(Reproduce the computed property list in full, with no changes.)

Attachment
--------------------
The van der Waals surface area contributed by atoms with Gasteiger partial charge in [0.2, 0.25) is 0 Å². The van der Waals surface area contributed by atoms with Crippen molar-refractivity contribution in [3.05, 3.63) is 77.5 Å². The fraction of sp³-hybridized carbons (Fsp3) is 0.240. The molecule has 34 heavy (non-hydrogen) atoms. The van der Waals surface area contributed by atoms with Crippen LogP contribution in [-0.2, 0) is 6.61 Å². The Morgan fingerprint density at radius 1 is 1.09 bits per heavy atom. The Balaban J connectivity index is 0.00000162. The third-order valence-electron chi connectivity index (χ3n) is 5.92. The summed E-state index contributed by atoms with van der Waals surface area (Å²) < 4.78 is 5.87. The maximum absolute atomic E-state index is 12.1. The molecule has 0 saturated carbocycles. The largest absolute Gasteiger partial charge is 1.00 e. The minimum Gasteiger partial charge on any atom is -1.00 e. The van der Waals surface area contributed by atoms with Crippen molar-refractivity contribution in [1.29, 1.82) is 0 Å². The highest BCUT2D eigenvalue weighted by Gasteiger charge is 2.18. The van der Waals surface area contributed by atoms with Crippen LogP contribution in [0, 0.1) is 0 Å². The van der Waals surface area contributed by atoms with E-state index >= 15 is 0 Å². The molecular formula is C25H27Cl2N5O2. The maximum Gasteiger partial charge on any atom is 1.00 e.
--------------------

The van der Waals surface area contributed by atoms with Gasteiger partial charge in [0.2, 0.25) is 0 Å². The van der Waals surface area contributed by atoms with Crippen molar-refractivity contribution in [3.05, 3.63) is 77.5 Å². The fraction of sp³-hybridized carbons (Fsp3) is 0.240. The molecule has 34 heavy (non-hydrogen) atoms. The van der Waals surface area contributed by atoms with Crippen LogP contribution in [-0.2, 0) is 6.61 Å². The Morgan fingerprint density at radius 1 is 1.09 bits per heavy atom. The Balaban J connectivity index is 0.00000162. The third-order valence-electron chi connectivity index (χ3n) is 5.92. The summed E-state index contributed by atoms with van der Waals surface area (Å²) < 4.78 is 5.87. The maximum absolute atomic E-state index is 12.1. The molecule has 0 saturated carbocycles. The largest absolute Gasteiger partial charge is 1.00 e. The minimum Gasteiger partial charge on any atom is -1.00 e. The van der Waals surface area contributed by atoms with Crippen molar-refractivity contribution in [1.29, 1.82) is 0 Å². The highest BCUT2D eigenvalue weighted by Gasteiger charge is 2.18. The van der Waals surface area contributed by atoms with Crippen LogP contribution in [0, 0.1) is 0 Å². The van der Waals surface area contributed by atoms with E-state index >= 15 is 0 Å². The molecular formula is C25H27Cl2N5O2. The maximum Gasteiger partial charge on any atom is 1.00 e.